44. 44. The antianemics: Iron preparations and Epoetin <ul><li>Implementation </li></ul><ul><li>Encourage the patient to eat iron-rich foods like liver, lean meat, egg yolk, dried beans, green leafy vegetables. </li></ul><ul><li>Administer iron preparations orally with foods to decrease GI discomfort. </li></ul><ul><li>If increased absorption is necessary, administer IN BETWEEN meals with full glass of water or juice. </li></ul><ul><li>It is best to offer citrus juices because the vitamin C content can increase iron absorption. </li></ul><ul><li>Instruct the patient to swallow the whole tablet and remain upright for 30 minutes to prevent esophageal corrosion from reflux. </li></ul><ul><li>DO NOT administer iron together with or within 1 hour of ingesting tetracyclines, antacids, milk and milk-containing products. </li></ul><ul><li>Advise clients to increase fluid intake and consume fiber rich foods if constipation becomes a problem. </li></ul>
  45. 45. The antianemics: Iron preparations and Epoetin <ul><li>Implementation </li></ul><ul><li>Warn the patient of possible iron poisoning if tablets are left within child’s reach. Emphasize that the therapeutic effect of iron therapy may not be apparent until several weeks. </li></ul><ul><li>If injecting a parenteral iron preparation, inject DEEP IM utilizing the Z-track method to avoid leakage into the subcutaneous tissues and skin . </li></ul><ul><li>Offer straw if giving liquid iron preparation to avoid staining the teeth. </li></ul><ul><li>To prevent undue alarm, instruct the patient that the stools may turn black or dark green. This is a harmless occurrence. </li></ul>
  46. 46. The antianemics: Iron preparations and Epoetin <ul><li>Evaluation </li></ul><ul><li>The nurse evaluates the effectiveness of the drug therapy by determining that the client is not fatigued, with absence of pallor, and with hemoglobin results within desired range . </li></ul>
  47. 47. Erythropoietin <ul><li>The mechanism of action of epoetin alfa </li></ul><ul><li>(Epogen) </li></ul><ul><li>This drug acts like the natural glycoprotein erythropoietin to stimulate the production of RBC in the bone marrow. </li></ul>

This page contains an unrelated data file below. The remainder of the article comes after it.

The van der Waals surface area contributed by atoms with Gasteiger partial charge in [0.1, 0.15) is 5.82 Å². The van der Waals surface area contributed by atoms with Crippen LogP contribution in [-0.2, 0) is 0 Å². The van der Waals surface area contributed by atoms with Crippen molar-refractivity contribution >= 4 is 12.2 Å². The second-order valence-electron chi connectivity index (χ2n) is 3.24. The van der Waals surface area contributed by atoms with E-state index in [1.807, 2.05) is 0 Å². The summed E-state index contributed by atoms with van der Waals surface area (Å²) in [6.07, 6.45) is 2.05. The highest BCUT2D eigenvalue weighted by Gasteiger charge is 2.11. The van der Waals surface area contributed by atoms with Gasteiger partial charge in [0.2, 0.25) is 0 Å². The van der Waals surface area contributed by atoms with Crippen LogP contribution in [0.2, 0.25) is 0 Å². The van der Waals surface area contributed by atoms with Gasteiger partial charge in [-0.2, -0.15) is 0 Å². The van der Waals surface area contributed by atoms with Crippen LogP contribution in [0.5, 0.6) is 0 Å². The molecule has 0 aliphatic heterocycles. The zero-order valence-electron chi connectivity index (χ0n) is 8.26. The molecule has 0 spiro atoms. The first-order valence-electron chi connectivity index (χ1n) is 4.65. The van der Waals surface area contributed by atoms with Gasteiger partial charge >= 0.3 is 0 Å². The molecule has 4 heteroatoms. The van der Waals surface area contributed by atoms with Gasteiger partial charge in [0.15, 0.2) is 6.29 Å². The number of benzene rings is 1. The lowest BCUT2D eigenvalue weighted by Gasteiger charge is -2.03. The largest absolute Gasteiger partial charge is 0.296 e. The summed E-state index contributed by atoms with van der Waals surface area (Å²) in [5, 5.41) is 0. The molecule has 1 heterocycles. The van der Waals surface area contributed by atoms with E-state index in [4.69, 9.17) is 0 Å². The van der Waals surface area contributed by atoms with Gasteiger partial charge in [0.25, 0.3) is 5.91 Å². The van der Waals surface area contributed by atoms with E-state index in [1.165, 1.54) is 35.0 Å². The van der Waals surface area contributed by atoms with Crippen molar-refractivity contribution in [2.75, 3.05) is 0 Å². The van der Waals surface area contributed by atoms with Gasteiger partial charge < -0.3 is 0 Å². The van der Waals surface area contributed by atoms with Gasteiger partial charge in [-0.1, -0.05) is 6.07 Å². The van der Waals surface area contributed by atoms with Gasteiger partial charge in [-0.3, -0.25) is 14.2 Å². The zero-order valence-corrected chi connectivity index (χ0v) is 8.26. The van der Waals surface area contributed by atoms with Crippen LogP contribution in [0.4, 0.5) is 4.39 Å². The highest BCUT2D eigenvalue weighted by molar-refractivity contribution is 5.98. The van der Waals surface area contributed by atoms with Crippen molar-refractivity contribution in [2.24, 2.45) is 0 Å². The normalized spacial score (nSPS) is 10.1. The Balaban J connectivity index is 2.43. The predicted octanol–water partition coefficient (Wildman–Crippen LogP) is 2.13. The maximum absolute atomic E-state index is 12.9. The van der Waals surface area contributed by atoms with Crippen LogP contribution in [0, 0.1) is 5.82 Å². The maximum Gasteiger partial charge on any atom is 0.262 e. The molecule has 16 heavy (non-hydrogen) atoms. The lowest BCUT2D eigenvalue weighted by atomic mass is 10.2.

48. 48. Erythropoietin <ul><li>Clinical indications </li></ul><ul><li>It is given SUBCUTANEOUSLY or INTRAVENOUSLY for the treatment of anemia associated with renal failure or for patients on dialysis . </li></ul><ul><li>It is also used in patients for blood transfusion to decrease the need for blood in surgical patients. </li></ul>
  49. 49. Erythropoietin <ul><li>Pharmacodynamics: the adverse effects of epoetin alfa </li></ul><ul><li>CNS- headache, fatigue, asthenia, dizziness and seizures- these are due to the cellular response to the glycoprotein. </li></ul><ul><li>GIT- nausea, vomiting and diarrhea </li></ul><ul><li>CVS- hypertension, edema and chest pain due to increase RBC number </li></ul>
  50. 50. Erythropoietin <ul><li>Implementation </li></ul><ul><li>Administer the drug SC or IV usually 3 times per week. </li></ul><ul><li>Monitor the IV access line if given IV. Do not mix with other solutions </li></ul><ul><li>Determine periodically the level of hematocrit and iron stores during therapy. If patient does not respond to the drug, reevaluate the cause of anemia. </li></ul><ul><li>Maintain seizure precaution on stand by as seizure can occur. </li></ul><ul><li>Provide comfort measures like small frequent feedings and pain medications for headache. </li></ul><ul><li>Provide thorough health teaching: need for lifetime injection </li></ul>
  51. 51. Erythropoietin <ul><li>Evaluation </li></ul><ul><li>Monitor patient response to the drug= increased hemoglobin </li></ul>